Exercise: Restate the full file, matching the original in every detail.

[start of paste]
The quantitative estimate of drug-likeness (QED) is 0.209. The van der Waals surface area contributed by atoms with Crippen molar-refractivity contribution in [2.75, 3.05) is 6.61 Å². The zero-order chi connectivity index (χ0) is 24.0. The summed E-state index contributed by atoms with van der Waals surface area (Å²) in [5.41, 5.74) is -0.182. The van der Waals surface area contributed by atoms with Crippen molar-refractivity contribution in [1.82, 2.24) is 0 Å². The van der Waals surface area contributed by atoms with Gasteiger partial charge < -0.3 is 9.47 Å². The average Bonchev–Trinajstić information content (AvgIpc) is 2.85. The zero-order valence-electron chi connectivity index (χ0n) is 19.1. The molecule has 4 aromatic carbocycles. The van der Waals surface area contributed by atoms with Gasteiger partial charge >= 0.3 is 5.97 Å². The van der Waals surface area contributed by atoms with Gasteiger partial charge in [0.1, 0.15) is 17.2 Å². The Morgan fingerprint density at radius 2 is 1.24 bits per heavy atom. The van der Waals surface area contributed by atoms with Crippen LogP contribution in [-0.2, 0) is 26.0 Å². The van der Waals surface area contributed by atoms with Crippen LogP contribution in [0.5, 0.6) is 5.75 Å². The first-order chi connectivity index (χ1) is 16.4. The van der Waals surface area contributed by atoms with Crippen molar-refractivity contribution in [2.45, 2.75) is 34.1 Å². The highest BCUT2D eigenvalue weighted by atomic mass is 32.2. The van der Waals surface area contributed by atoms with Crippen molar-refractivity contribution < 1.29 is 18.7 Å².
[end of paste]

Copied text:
The quantitative estimate of drug-likeness (QED) is 0.209. The van der Waals surface area contributed by atoms with Crippen molar-refractivity contribution in [2.75, 3.05) is 6.61 Å². The zero-order chi connectivity index (χ0) is 24.0. The summed E-state index contributed by atoms with van der Waals surface area (Å²) in [5.41, 5.74) is -0.182. The van der Waals surface area contributed by atoms with Crippen molar-refractivity contribution in [1.82, 2.24) is 0 Å². The van der Waals surface area contributed by atoms with Gasteiger partial charge < -0.3 is 9.47 Å². The average Bonchev–Trinajstić information content (AvgIpc) is 2.85. The zero-order valence-electron chi connectivity index (χ0n) is 19.1. The molecule has 4 aromatic carbocycles. The van der Waals surface area contributed by atoms with Gasteiger partial charge >= 0.3 is 5.97 Å². The van der Waals surface area contributed by atoms with Gasteiger partial charge in [0.1, 0.15) is 17.2 Å². The Morgan fingerprint density at radius 2 is 1.24 bits per heavy atom. The van der Waals surface area contributed by atoms with Crippen LogP contribution in [-0.2, 0) is 26.0 Å². The van der Waals surface area contributed by atoms with Crippen LogP contribution in [0.5, 0.6) is 5.75 Å². The first-order chi connectivity index (χ1) is 16.4. The van der Waals surface area contributed by atoms with Crippen molar-refractivity contribution in [2.45, 2.75) is 34.1 Å². The highest BCUT2D eigenvalue weighted by atomic mass is 32.2. The van der Waals surface area contributed by atoms with Crippen molar-refractivity contribution < 1.29 is 18.7 Å².